International Women's Day 2019: This is what not being trafficked looks like
Happy International Women's Day! This is what not being trafficked looks like. STOP Girl Trafficking keeps girls safe and in school all over Nepal. We take girls at a real risk of being trafficked and turn them into confident, articulate, grateful young women looking at very different futures. With 23,000 girls enrolled, and each graduate motivating and inspiring younger girls—it is a big win, and a movement with huge impact.
A Girl's Dreams
Sunita has been part of STOP Girl Trafficking since third grade. She is now in eighth grade. Her mother married at 15 and was abused by her violent and alcoholic husband. She left him and moved back into her parents’ house when she was pregnant with Sunita. But a few years later, her mother remarried and left Sunita and her elder sister with their grandparents, because her new husband did not want responsibility for the girls.
Sunita’s grandfather passed away a year ago. Now they are left with only their grandmother, Kanchi, who they love like a mother. She runs a small tea shop, but she is 70, and worries what will happen to her granddaughters when she dies. She is very grateful the girls are getting an education to keep them safe and give them more possibilities for the future.Sunita said she knows the risks of early marriage from Friday classes and thinks that her mother probably experienced trauma because she married so young.
She wants to finish school and become successful. Though she is anxious about her future, Sunita is comforted by the support and family SGT gives her. Her dream is to make all her grandmother’s wishes for her success come true.
She's got plans:
When Binu was very young, her mother committed suicide, unable to bear her alcoholic husband’s abuse any longer. Losing their mother was a tragedy and led to a cascade of troubles for Binu, her two elder sisters, and younger brother.
Binu’s sisters had to drop out of school. Their father would roam around the village all day drinking, and he died just two years later. After their father’s death, her brother was sent to a monastery and her sisters went to Kathmandu to find work. Binu was left, abandoned, with a neighbor.
So, every morning, Binu wakes up at 5am to finish the household chores for the neighbor’s family before going to school, and there is always more work for her to do around the house after classes too.
When she was 10, a Friday teacher recommended that Binu be enrolled in STOP Girl Trafficking. Six years later, Binu is in ninth grade and wants to become a social worker when she finishes her studies. She is the only person in her family to reach ninth grade.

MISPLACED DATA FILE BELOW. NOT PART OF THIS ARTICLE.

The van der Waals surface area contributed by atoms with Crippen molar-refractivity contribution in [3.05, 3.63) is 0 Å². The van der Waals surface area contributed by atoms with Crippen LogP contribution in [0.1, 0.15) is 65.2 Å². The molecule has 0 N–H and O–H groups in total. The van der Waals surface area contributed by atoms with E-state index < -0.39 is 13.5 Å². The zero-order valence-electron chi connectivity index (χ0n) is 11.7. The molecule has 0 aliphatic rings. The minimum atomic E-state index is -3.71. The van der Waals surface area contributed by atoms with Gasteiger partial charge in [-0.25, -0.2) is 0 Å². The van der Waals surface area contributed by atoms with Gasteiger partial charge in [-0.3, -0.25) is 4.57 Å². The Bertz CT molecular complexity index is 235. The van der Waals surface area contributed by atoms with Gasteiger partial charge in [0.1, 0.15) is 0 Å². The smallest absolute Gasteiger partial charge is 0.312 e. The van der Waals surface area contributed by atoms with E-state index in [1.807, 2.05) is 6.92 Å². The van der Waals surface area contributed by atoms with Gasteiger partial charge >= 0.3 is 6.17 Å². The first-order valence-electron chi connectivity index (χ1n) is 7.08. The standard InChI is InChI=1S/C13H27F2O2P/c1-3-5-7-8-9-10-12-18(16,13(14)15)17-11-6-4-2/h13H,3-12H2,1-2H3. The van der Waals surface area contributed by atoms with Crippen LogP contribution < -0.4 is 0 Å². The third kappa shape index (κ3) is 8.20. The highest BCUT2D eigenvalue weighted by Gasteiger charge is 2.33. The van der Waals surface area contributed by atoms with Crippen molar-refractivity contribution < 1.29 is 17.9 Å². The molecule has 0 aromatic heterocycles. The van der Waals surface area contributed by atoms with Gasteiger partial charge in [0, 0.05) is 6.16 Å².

Binu misses her siblings terribly and only gets to see them during the holidays. But she told us that, without STOP Girl Trafficking, she would have had to drop out just like them, and she is grateful to be able to pursue her education.
SGT: The Origin Story
By Dr. Aruna Uprety
It was a typical winter morning in the middle hills last February, as the fog lifted and made way for the warm sun. I had traveled from Kathmandu to meet with local government officials. As I spoke with them, one young woman greeted me with a big smile.
“Hello Dr. Aruna, I am so happy to see you here!” she said.
I was surprised. How did she recognize me?
She saw through my confusion.
“You don’t remember me? I am Nirmala from Barabhise,” she explained. “You had come to our community ten years ago, visited my home, and insisted to my mother that I be allowed to attend school. My mother was hesitant. But you insisted, and my mother eventually allowed me to attend school.”
STOP Girl Trafficking supports at-risk girls’ education all the way through Grade 12. But it seems Nirmala was not done. She went on to university and secured a government job. She said I had not changed much in 12 years, but her life had transformed dramatically during that time. I could sense it.
It was not always easy to convince reluctant parents to send their daughters to school, even if we were offering to cover all the costs. There were even occasions when parents requested our assistance to send their boys to school, not the daughters. Gradually, though, parents did realize if the girls went to school, she and the family would both benefit; she could be safe from harm, learn to make informed decisions independently and earn a living, too.
I always thought our effort would be small, supporting perhaps a few hundred girls. That changed when I met American Himalayan Foundation’s Chairman Richard Blum and President Erica Stone 20 years ago. At the time, we were supporting 52 girls from untouchable communities in two districts. Today, its 23,000 across 500 schools!
Seeing a vulnerable girl making it through senior high school, and developing a career despite all the challenges, is a big win for her, her family, and Nepal. I am grateful for your help